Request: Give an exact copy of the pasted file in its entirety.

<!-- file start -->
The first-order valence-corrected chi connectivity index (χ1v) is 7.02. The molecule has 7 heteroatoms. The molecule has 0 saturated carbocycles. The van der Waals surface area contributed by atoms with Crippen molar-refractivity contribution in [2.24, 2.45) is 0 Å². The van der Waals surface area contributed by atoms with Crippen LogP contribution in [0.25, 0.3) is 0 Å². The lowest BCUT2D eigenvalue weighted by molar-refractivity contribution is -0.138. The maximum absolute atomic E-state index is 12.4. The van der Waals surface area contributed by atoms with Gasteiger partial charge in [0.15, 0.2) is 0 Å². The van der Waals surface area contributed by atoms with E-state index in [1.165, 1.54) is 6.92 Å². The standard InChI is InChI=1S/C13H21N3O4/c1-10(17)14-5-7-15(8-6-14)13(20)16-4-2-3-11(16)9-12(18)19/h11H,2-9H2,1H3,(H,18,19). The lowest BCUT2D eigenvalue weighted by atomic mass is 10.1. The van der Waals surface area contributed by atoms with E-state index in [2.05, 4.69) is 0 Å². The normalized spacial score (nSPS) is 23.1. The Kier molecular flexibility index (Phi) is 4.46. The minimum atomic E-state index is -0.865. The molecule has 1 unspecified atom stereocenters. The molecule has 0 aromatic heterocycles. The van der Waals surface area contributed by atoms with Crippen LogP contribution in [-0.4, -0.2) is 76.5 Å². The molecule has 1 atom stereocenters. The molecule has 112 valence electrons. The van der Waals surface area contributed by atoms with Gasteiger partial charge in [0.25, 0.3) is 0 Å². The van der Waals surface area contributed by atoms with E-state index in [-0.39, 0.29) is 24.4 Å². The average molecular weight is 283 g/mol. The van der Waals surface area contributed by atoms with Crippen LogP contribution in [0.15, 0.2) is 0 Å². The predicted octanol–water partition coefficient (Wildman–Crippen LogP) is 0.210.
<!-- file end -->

The first-order valence-corrected chi connectivity index (χ1v) is 7.02. The molecule has 7 heteroatoms. The molecule has 0 saturated carbocycles. The van der Waals surface area contributed by atoms with Crippen molar-refractivity contribution in [2.24, 2.45) is 0 Å². The van der Waals surface area contributed by atoms with Crippen LogP contribution in [0.25, 0.3) is 0 Å². The lowest BCUT2D eigenvalue weighted by molar-refractivity contribution is -0.138. The maximum absolute atomic E-state index is 12.4. The van der Waals surface area contributed by atoms with Gasteiger partial charge in [0.15, 0.2) is 0 Å². The van der Waals surface area contributed by atoms with E-state index in [1.165, 1.54) is 6.92 Å². The standard InChI is InChI=1S/C13H21N3O4/c1-10(17)14-5-7-15(8-6-14)13(20)16-4-2-3-11(16)9-12(18)19/h11H,2-9H2,1H3,(H,18,19). The lowest BCUT2D eigenvalue weighted by atomic mass is 10.1. The van der Waals surface area contributed by atoms with E-state index in [2.05, 4.69) is 0 Å². The normalized spacial score (nSPS) is 23.1. The Kier molecular flexibility index (Phi) is 4.46. The minimum atomic E-state index is -0.865. The molecule has 1 unspecified atom stereocenters. The molecule has 0 aromatic heterocycles. The van der Waals surface area contributed by atoms with Crippen LogP contribution in [-0.4, -0.2) is 76.5 Å². The molecule has 1 atom stereocenters. The molecule has 112 valence electrons. The van der Waals surface area contributed by atoms with Gasteiger partial charge in [0.25, 0.3) is 0 Å². The van der Waals surface area contributed by atoms with E-state index in [-0.39, 0.29) is 24.4 Å². The average molecular weight is 283 g/mol. The van der Waals surface area contributed by atoms with Crippen LogP contribution in [0.15, 0.2) is 0 Å². The predicted octanol–water partition coefficient (Wildman–Crippen LogP) is 0.210.